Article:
It’s strange to see a grown man being tickled—unless, of course, you’re into that sort of thing. His back tenses, arching and twisting like a torso-length strand of rope. He giggles, squeals, and wheezes, clenching his teeth all the while. “I hate this,” the hairy, tattooed star of a Florida fetishist’s latest video cries, laughing hysterically. And it’s in such cognitive dissonances that Tickled finds its surreal sting: the child’s play that forms an adult subculture, the pleasure that replicates pain, the soft feathers and fingertips that become instruments of erotic torture. If only David Farrier and Dylan Reeve’s twisted investigation weren’t subject to the same disconnect, the documentary might’ve been a mystery distinctly of the digital age, but it’s no more than a modest intrigue, mostly uninterested in its own implications.
This is, perhaps, a function of Farrier’s training as a TV reporter, tasked with covering the eccentrics of his native New Zealand—survivalists, donkey ladies, acrobats, LARPers—with an eye toward human interest, producing the small slices of life that most American affiliates squeeze into their 11 o’clock broadcasts before “one last check of the weather.” After coming across a phenomenon known as “competitive endurance tickling” (CET) on the Internet’s far reaches, Farrier contacts Jane O’Brien Media, which posts clips of young men in multicolored Adidas sportswear tickling their bound fellows on a spare, white set. The response he receives is startling, combining threats of legal action with homophobic slurs, and the disproportionate nature of these attacks piques his interest. If CET is an innocent (albeit bizarre) pastime, then why is Jane O’Brien Media’s online representative, who goes by the name Deborah Kuhn, firing off emails calling Farrier a “faggot”?
There’s no sustained effort to answer the first question any editor worth his or her salt would ask: So what?
As Jane O’Brien Media, desperate to stop the project, continues its campaign of harassment and intimidation, the film turns up a series of pseudonyms and shell corporations associated with the company; interviews with people involved in the production of the CET videos sketch a far more sordid truth than the filmmakers bargained for. But in their pursuit of the person behind Jane O’Brien Media, the notion that the outfit’s scare tactics might shed light on the darkest corners of web culture remains largely untouched. Tickled thus comes to resemble an exceptional segment from your local station’s I-Team, down to the ambushes of Jane O’Brien Media’s wary emissaries. Its cloak-and-dagger routine, replete with a camera hidden in a coffee cup, is terrifically entertaining, yet there’s no sustained effort to answer the first question any editor or J-school instructor worth his or her salt would ask: So what?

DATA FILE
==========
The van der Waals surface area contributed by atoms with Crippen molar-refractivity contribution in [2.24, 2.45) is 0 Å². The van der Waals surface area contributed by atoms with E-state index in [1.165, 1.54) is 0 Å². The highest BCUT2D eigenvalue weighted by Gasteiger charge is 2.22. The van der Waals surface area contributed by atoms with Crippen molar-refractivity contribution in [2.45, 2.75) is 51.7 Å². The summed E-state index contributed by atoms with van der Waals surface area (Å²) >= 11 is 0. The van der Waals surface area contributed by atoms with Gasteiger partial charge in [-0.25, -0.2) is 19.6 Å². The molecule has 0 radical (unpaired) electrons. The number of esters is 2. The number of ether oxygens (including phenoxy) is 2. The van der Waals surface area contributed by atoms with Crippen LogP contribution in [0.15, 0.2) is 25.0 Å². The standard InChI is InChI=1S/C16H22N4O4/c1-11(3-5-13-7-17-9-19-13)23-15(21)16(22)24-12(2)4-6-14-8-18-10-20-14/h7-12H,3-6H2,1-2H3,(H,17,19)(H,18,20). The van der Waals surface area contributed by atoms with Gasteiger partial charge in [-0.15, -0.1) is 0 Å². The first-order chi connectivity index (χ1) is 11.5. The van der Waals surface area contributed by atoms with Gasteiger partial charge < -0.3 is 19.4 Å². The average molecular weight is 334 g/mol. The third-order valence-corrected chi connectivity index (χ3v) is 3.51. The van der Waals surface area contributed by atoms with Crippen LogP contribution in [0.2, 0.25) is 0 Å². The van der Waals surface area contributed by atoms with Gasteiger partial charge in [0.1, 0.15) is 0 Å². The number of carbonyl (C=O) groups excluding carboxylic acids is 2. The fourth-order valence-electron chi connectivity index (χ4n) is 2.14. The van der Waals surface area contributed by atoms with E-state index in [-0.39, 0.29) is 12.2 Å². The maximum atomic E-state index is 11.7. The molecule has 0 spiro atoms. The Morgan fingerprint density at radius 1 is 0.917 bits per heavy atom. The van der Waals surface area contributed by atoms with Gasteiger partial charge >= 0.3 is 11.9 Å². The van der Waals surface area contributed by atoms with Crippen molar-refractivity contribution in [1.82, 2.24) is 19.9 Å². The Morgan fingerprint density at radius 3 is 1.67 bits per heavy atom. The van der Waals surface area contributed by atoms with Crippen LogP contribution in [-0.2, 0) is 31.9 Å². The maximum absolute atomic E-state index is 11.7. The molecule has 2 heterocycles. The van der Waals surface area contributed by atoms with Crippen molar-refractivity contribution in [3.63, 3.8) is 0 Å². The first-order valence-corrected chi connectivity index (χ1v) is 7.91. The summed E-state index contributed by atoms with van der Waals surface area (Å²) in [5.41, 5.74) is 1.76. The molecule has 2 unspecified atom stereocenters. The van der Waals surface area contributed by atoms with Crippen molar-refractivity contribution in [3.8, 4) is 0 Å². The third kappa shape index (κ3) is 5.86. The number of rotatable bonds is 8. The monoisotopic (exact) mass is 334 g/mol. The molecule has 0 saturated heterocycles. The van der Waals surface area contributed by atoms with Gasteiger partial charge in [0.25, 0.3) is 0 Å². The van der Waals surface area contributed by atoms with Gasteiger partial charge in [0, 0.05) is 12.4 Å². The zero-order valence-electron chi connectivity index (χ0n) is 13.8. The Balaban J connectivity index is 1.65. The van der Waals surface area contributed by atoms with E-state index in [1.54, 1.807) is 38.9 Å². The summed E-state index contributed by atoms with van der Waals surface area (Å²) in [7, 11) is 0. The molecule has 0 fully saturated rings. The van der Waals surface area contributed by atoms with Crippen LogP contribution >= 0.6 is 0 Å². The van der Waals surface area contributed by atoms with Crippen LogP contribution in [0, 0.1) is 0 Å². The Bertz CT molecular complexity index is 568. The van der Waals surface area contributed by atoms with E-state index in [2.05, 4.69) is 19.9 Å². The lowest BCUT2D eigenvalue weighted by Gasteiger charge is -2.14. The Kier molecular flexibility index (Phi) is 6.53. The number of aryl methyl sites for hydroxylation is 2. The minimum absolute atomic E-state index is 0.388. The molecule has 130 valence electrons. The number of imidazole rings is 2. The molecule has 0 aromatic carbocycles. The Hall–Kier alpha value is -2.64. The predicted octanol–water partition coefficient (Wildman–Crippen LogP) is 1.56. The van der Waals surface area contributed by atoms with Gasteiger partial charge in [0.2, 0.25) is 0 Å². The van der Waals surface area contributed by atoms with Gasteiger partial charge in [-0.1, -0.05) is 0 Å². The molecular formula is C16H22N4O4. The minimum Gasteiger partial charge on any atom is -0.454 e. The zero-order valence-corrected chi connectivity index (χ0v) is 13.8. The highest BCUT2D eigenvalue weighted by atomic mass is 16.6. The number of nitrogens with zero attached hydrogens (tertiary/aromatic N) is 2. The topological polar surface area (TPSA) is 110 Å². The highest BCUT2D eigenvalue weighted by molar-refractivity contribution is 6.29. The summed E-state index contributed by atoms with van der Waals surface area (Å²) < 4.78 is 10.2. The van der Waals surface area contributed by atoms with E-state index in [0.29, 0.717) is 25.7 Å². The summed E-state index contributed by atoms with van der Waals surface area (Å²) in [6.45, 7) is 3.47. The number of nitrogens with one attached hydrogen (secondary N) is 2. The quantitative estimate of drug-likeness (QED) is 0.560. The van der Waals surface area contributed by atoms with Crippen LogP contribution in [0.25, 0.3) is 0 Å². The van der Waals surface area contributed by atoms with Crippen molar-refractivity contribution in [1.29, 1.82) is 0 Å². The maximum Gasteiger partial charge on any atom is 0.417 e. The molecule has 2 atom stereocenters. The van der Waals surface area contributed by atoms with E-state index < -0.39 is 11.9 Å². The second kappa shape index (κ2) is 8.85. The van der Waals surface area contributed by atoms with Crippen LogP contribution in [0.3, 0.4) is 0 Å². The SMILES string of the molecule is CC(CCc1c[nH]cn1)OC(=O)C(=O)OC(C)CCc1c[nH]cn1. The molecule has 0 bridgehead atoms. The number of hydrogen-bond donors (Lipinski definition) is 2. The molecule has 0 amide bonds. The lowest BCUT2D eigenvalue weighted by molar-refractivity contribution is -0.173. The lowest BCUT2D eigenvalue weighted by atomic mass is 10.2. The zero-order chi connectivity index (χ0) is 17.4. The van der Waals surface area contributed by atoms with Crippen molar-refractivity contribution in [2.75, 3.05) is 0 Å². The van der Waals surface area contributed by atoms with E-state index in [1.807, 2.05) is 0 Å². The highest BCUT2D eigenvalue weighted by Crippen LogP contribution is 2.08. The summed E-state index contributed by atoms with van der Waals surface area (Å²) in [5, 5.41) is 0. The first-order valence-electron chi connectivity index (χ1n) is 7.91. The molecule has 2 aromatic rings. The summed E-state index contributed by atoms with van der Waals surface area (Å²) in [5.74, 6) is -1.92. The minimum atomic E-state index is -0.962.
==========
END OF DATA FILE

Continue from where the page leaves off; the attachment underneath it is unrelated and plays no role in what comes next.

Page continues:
Tracing Jane O’Brien Media’s origins to the Internet’s infancy, referring to doxxing, fraud, and the familiar anti-Semitism and homophobia of online abuse, the film is, without knowing it, a shadow history of cyberspace itself—a sotto voce rejection of Silicon Valley’s empty paeans to free information and unfettered commerce, in which the anonymity at the heart of the system isn’t a feature, but a bug. “I’m being violated on so many different levels right now,” a former Jane O’Brien Media performer says in one video, as four men tickle his armpits, stomach, and feet, and his phrasing is prophetic. It’s as if he recognizes, long before the media company attempts to ruin his reputation, that the web’s transgressive possibilities are certain to cut both ways.
By the time Farrier and Reeve confront the real “Jane O’Brien,” David D’Amato, the son of a prominent New York insurance lawyer, the decision to focus their energies on the person, and not on the mechanisms that made his anonymity possible, seems less a nod toward nuance than a failure to see the forest for the trees. It’s a misstep any reporter is capable of making, particularly after being buried so long in the search for biographical details, but it leaves the film, an otherwise remarkable feat of persistence, feeling flimsier than its enigmatic composition would suggest. “If you want to stick your head in a blast furnace, do it,” warns one of three men D’Amato sends to Auckland, and though the remark lights an admirable fire under the filmmakers, Tickled never generates enough heat to make good on the metaphor.